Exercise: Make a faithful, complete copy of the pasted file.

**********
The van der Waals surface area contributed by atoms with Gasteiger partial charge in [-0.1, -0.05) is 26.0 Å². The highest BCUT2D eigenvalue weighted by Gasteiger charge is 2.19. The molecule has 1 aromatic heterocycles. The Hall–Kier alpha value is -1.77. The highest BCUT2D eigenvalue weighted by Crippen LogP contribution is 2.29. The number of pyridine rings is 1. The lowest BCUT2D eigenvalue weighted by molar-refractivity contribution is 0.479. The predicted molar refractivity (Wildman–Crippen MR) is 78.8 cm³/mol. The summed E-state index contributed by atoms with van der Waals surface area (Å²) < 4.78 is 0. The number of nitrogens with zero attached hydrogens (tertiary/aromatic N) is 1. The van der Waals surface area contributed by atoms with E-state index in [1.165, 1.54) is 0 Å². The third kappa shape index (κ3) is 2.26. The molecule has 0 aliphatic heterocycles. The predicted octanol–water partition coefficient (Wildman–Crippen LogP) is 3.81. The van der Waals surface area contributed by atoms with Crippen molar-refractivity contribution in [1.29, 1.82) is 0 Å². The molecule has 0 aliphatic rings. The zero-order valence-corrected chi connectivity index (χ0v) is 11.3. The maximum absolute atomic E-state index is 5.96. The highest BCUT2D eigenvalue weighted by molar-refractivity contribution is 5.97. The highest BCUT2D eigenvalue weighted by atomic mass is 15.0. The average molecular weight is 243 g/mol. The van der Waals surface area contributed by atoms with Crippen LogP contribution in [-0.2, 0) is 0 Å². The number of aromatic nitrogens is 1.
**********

The van der Waals surface area contributed by atoms with Gasteiger partial charge in [-0.1, -0.05) is 26.0 Å². The highest BCUT2D eigenvalue weighted by Gasteiger charge is 2.19. The molecule has 1 aromatic heterocycles. The Hall–Kier alpha value is -1.77. The highest BCUT2D eigenvalue weighted by Crippen LogP contribution is 2.29. The number of pyridine rings is 1. The lowest BCUT2D eigenvalue weighted by molar-refractivity contribution is 0.479. The predicted molar refractivity (Wildman–Crippen MR) is 78.8 cm³/mol. The summed E-state index contributed by atoms with van der Waals surface area (Å²) < 4.78 is 0. The number of nitrogens with zero attached hydrogens (tertiary/aromatic N) is 1. The van der Waals surface area contributed by atoms with E-state index in [1.165, 1.54) is 0 Å². The third kappa shape index (κ3) is 2.26. The molecule has 0 aliphatic heterocycles. The predicted octanol–water partition coefficient (Wildman–Crippen LogP) is 3.81. The van der Waals surface area contributed by atoms with Crippen molar-refractivity contribution in [1.29, 1.82) is 0 Å². The molecule has 0 aliphatic rings. The zero-order valence-corrected chi connectivity index (χ0v) is 11.3. The maximum absolute atomic E-state index is 5.96. The highest BCUT2D eigenvalue weighted by molar-refractivity contribution is 5.97. The highest BCUT2D eigenvalue weighted by atomic mass is 15.0. The average molecular weight is 243 g/mol. The van der Waals surface area contributed by atoms with Crippen LogP contribution in [-0.2, 0) is 0 Å². The number of aromatic nitrogens is 1.